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Tokyo Olympics should go ahead without any fans, says country's top doctor

Dr Shigeru Omi’s recommendation seems to put him at odds with organisers and the International Olympic Committee with the Olympics opening in just five weeks on July 23
Stephen Wade and Mari Yamaguchi, Associated Press

The safest way to hold the Tokyo Olympics is without any fans, the top medical adviser to the Japanese government has said.

Dr Shigeru Omi’s recommendation seems to put him at odds with organisers and the International Olympic Committee with the Olympics opening in just five weeks on July 23.

Fans from abroad were banned several months ago, and organisers are to announce early next week if some local fans should be allowed.

“We believe the risks of infections inside venues would be lowest by holding the event with no fans,” said the report published on Friday, which was compiled by a group of 26 experts led by Omi, a former World Health Organisation official. It was submitted to the government and Olympic officials.

Widely circulated reports say the government wants to allow up to 10,000 people at some sports and cultural events. This policy is expected to be applied to the Olympics with smaller ceilings at smaller venues, and differences for indoor and outdoor venues.

“We believe it would be most desirable not to have fans inside venues,” Omi told a news conference on Friday after submitting the written report.

“Regardless of holding the Olympics or not, Japan has continuing risks of a resurgence of the infections that puts pressure on the medical systems.”

Omi said that putting fans in the venues increased the risk — and not only there but afterward as people exit. He said the Olympics easily get more attention from the public than other sporting events and are likely to trigger more movements and more partying.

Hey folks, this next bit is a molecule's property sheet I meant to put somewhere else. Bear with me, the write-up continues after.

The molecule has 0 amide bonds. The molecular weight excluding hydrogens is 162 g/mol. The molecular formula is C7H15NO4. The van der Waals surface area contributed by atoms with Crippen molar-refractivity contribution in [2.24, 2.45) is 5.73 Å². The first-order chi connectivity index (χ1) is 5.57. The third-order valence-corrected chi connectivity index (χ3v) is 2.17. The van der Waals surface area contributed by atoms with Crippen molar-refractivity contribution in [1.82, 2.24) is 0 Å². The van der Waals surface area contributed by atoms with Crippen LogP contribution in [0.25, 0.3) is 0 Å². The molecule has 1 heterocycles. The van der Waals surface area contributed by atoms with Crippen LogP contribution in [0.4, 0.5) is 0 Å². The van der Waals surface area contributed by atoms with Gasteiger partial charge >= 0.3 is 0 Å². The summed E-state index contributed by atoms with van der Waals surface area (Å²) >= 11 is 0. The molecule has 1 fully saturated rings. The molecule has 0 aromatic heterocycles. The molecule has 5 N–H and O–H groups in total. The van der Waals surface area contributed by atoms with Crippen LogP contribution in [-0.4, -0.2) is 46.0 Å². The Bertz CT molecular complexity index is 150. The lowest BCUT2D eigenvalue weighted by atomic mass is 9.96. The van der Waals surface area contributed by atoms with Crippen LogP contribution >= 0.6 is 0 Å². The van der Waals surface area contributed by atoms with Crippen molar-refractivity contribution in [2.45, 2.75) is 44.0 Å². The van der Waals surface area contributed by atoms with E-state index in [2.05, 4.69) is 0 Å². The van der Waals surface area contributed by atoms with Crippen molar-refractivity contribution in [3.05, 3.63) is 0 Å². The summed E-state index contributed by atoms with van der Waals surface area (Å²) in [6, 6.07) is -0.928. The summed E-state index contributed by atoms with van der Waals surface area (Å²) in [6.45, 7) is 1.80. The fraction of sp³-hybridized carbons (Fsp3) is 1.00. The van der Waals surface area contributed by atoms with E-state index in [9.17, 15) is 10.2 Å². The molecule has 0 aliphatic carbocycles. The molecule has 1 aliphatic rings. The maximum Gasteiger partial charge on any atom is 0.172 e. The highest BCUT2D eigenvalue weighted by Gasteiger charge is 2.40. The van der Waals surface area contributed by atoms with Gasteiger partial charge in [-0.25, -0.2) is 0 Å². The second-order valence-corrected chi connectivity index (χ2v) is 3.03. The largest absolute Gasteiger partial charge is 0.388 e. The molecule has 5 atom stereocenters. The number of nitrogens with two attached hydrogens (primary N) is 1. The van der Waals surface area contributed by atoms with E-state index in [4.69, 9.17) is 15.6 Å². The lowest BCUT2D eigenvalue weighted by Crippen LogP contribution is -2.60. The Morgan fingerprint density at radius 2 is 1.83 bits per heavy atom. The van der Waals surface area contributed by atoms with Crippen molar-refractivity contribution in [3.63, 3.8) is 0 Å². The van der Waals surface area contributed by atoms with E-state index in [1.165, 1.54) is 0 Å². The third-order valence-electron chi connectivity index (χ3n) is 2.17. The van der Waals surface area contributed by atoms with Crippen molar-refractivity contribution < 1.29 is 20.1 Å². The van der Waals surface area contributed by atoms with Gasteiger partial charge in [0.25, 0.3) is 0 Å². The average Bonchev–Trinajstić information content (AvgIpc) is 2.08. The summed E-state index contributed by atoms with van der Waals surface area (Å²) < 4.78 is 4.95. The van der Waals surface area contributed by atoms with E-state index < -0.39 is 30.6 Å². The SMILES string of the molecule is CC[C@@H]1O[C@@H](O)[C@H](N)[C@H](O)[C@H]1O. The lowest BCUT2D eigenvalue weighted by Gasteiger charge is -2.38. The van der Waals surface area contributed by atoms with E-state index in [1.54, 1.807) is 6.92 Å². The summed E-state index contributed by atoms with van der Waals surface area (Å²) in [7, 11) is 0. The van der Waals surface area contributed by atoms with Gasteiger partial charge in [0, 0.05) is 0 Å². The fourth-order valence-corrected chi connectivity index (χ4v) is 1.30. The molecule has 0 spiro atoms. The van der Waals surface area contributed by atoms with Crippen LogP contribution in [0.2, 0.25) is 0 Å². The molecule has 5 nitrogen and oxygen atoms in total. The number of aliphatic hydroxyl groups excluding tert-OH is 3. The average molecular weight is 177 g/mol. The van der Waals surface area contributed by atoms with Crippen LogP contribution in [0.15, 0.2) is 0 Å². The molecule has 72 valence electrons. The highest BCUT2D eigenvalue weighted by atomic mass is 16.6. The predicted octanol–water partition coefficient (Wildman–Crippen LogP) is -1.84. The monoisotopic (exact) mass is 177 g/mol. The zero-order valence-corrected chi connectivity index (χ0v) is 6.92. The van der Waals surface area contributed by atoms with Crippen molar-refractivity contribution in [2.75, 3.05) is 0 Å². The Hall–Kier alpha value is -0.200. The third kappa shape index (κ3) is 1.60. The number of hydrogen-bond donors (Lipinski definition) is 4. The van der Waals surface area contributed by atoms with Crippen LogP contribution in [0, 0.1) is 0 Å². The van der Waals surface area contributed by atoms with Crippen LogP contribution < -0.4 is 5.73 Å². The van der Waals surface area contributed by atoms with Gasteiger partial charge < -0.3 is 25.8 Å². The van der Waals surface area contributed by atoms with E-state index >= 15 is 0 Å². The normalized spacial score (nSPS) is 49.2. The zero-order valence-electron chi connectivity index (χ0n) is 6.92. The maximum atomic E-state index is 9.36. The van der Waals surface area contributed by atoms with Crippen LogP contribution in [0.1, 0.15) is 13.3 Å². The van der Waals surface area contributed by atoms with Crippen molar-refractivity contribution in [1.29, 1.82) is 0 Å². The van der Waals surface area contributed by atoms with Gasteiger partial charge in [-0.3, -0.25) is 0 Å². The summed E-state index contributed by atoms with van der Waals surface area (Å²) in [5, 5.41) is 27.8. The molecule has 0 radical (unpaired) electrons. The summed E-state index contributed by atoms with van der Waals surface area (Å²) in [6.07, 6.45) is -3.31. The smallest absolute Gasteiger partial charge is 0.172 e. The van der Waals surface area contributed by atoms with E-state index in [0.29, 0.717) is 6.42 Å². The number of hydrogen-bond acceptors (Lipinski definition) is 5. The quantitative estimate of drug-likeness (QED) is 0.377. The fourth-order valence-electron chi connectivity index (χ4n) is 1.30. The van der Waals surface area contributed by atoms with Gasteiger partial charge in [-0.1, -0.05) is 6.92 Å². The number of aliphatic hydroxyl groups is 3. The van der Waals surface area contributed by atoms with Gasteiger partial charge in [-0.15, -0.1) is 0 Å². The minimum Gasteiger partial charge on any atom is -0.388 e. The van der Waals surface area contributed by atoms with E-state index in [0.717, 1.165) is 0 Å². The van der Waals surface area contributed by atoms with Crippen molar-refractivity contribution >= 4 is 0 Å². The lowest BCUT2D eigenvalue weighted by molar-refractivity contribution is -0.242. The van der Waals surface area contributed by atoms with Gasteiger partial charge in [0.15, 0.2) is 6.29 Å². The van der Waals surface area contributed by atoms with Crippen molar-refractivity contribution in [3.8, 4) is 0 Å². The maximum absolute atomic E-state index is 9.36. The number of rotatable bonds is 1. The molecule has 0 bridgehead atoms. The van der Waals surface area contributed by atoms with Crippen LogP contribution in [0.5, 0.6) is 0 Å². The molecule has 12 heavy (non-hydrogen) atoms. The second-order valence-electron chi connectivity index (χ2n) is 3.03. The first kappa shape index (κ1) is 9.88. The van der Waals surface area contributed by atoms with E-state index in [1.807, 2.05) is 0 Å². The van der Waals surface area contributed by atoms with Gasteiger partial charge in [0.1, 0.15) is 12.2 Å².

Seiko Hashimoto, the president of the local organising committee, said that the final decision on fans was likely to be made on Monday in a meeting with organisers, the IOC, the Tokyo metropolitan government, the Japanese government, and the International Paralympic Committee.

Hashimoto said if Tokyo decides to allow fans, the rules will have to be much stricter than for half-filled stadiums in Japan for baseball or soccer. She also said organisers would have to be ready to suddenly ban local fans if conditions change.

“Dr Omi has indicated that ideally the best way is to hold the games without spectators — that was his recommendation,” Hashimoto said. “But if we are to hold the games with spectators, Dr Omi also had his recommendations.”

Hashimoto said she had consulted with baseball and soccer officials in Japan, where games with fans have been largely problem free.

“But Dr Omi has also mentioned that the Tokyo Olympics and Paralympics are very special,” Hashimoto said. “Therefore Dr Omi has mentioned that we need to be even more stringent than the other sports events.

“So we need to look at stricter rules. There is this risk of people who come to the games, and after watching they stop by bars and restaurants before going home. So it is recommended that we urge people to go straight home after watching the games.”

Ticket sales were to account for 800 million dollars (£577 million) in income for the organising committee. Much of it will be lost and government entities will have to make up the shortfall.

Organisers say about 3.6 million-3.7 million tickets are still held by residents of Japan. About 800,000 tickets were returned locally.

The total number of tickets originally announced for the Olympics was about 7.8 million.

The official cost of the Tokyo Olympics is $15.4 billion (£11 billion), although government audits suggest it is much higher. All but $6.7 billion is public money.

The IOC is pushing ahead with Tokyo, partly because it depends on broadcast rights sales for almost 75% of its income. Sponsors supply about 18%.

Emergency measures in Tokyo and other prefectures are being lifted on Sunday, although “quasi-emergency” restrictions will remain in place that may limit bar and restaurant hours.

Japan has attributed just more than 14,000 deaths to Covid-19 and has controlled the virus better than many countries, but not as well as many in Asia. Only 15% of Japanese have at least one Covid-19 vaccination, and much of the public has been opposed to holding the Olympics.

Poll answers have shifted depending on how the question is phrased, and the country’s second-most widely circulated newspaper, the Asahi Shimbun, has said the games should be called off.

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